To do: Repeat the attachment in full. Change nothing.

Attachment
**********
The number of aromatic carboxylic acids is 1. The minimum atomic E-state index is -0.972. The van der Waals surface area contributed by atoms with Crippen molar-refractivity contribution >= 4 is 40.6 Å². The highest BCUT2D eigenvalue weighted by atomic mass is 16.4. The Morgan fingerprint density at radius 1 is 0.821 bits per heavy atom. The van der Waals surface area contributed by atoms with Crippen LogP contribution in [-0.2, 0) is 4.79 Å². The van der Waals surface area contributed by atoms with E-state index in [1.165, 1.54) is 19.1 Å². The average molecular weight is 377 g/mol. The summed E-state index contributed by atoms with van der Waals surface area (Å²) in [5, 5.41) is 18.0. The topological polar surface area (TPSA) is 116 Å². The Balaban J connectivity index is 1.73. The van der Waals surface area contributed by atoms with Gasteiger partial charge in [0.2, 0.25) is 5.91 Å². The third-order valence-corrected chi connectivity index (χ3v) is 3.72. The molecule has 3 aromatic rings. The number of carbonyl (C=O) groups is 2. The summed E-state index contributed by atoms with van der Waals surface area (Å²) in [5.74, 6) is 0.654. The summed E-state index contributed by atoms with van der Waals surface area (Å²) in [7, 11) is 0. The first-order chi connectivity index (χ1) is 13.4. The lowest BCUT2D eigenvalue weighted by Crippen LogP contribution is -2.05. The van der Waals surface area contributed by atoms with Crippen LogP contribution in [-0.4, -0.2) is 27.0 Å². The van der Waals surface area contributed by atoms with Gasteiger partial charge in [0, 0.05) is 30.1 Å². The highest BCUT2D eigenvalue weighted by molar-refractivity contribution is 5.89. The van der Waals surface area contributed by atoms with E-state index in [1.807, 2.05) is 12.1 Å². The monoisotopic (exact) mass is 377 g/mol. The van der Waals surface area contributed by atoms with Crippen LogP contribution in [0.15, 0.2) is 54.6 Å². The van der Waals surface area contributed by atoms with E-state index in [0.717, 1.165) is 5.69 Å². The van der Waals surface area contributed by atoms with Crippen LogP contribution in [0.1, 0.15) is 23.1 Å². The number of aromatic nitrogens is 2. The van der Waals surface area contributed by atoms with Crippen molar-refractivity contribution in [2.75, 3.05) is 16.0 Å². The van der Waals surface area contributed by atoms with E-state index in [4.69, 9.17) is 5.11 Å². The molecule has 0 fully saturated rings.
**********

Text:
The number of aromatic carboxylic acids is 1. The minimum atomic E-state index is -0.972. The van der Waals surface area contributed by atoms with Crippen molar-refractivity contribution >= 4 is 40.6 Å². The highest BCUT2D eigenvalue weighted by atomic mass is 16.4. The Morgan fingerprint density at radius 1 is 0.821 bits per heavy atom. The van der Waals surface area contributed by atoms with Crippen LogP contribution in [-0.2, 0) is 4.79 Å². The van der Waals surface area contributed by atoms with E-state index in [1.165, 1.54) is 19.1 Å². The average molecular weight is 377 g/mol. The summed E-state index contributed by atoms with van der Waals surface area (Å²) in [5, 5.41) is 18.0. The topological polar surface area (TPSA) is 116 Å². The Balaban J connectivity index is 1.73. The van der Waals surface area contributed by atoms with Gasteiger partial charge in [0.2, 0.25) is 5.91 Å². The third-order valence-corrected chi connectivity index (χ3v) is 3.72. The molecule has 3 aromatic rings. The number of carbonyl (C=O) groups is 2. The summed E-state index contributed by atoms with van der Waals surface area (Å²) in [5.74, 6) is 0.654. The summed E-state index contributed by atoms with van der Waals surface area (Å²) in [7, 11) is 0. The first-order chi connectivity index (χ1) is 13.4. The lowest BCUT2D eigenvalue weighted by Crippen LogP contribution is -2.05. The van der Waals surface area contributed by atoms with Crippen LogP contribution in [-0.4, -0.2) is 27.0 Å². The van der Waals surface area contributed by atoms with Gasteiger partial charge in [0, 0.05) is 30.1 Å². The highest BCUT2D eigenvalue weighted by molar-refractivity contribution is 5.89. The van der Waals surface area contributed by atoms with E-state index in [1.807, 2.05) is 12.1 Å². The monoisotopic (exact) mass is 377 g/mol. The van der Waals surface area contributed by atoms with Crippen LogP contribution in [0.15, 0.2) is 54.6 Å². The van der Waals surface area contributed by atoms with E-state index in [0.717, 1.165) is 5.69 Å². The van der Waals surface area contributed by atoms with Crippen LogP contribution in [0.1, 0.15) is 23.1 Å². The number of aromatic nitrogens is 2. The van der Waals surface area contributed by atoms with Crippen molar-refractivity contribution in [2.75, 3.05) is 16.0 Å². The van der Waals surface area contributed by atoms with E-state index in [4.69, 9.17) is 5.11 Å². The molecule has 0 fully saturated rings.